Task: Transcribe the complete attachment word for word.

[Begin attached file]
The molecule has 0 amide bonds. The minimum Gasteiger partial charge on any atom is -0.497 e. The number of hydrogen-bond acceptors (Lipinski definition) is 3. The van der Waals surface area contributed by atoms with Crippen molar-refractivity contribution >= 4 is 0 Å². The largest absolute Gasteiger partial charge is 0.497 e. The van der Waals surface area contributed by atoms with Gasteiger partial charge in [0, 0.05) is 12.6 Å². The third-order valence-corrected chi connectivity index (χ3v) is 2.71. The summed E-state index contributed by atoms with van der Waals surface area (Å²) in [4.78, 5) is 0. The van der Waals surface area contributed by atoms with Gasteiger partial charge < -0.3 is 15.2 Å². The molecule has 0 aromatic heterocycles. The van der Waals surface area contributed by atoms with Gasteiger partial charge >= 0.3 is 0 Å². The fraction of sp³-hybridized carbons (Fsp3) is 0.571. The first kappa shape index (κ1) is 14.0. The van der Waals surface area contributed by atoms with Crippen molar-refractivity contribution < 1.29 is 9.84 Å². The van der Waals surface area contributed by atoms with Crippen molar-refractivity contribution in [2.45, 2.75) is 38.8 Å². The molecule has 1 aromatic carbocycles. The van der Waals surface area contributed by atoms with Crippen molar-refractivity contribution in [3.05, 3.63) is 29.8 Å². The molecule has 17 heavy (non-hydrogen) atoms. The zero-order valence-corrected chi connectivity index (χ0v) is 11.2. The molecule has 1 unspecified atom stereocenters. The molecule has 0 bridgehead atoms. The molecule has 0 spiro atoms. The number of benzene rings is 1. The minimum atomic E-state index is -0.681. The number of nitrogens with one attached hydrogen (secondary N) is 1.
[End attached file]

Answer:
The molecule has 0 amide bonds. The minimum Gasteiger partial charge on any atom is -0.497 e. The number of hydrogen-bond acceptors (Lipinski definition) is 3. The van der Waals surface area contributed by atoms with Crippen molar-refractivity contribution >= 4 is 0 Å². The largest absolute Gasteiger partial charge is 0.497 e. The van der Waals surface area contributed by atoms with Gasteiger partial charge in [0, 0.05) is 12.6 Å². The third-order valence-corrected chi connectivity index (χ3v) is 2.71. The summed E-state index contributed by atoms with van der Waals surface area (Å²) in [4.78, 5) is 0. The van der Waals surface area contributed by atoms with Gasteiger partial charge < -0.3 is 15.2 Å². The molecule has 0 aromatic heterocycles. The van der Waals surface area contributed by atoms with Gasteiger partial charge >= 0.3 is 0 Å². The fraction of sp³-hybridized carbons (Fsp3) is 0.571. The first kappa shape index (κ1) is 14.0. The van der Waals surface area contributed by atoms with Crippen molar-refractivity contribution < 1.29 is 9.84 Å². The van der Waals surface area contributed by atoms with Crippen molar-refractivity contribution in [2.45, 2.75) is 38.8 Å². The molecule has 1 aromatic carbocycles. The van der Waals surface area contributed by atoms with Crippen molar-refractivity contribution in [3.05, 3.63) is 29.8 Å². The molecule has 17 heavy (non-hydrogen) atoms. The zero-order valence-corrected chi connectivity index (χ0v) is 11.2. The molecule has 1 unspecified atom stereocenters. The molecule has 0 bridgehead atoms. The molecule has 0 spiro atoms. The number of benzene rings is 1. The minimum atomic E-state index is -0.681. The number of nitrogens with one attached hydrogen (secondary N) is 1.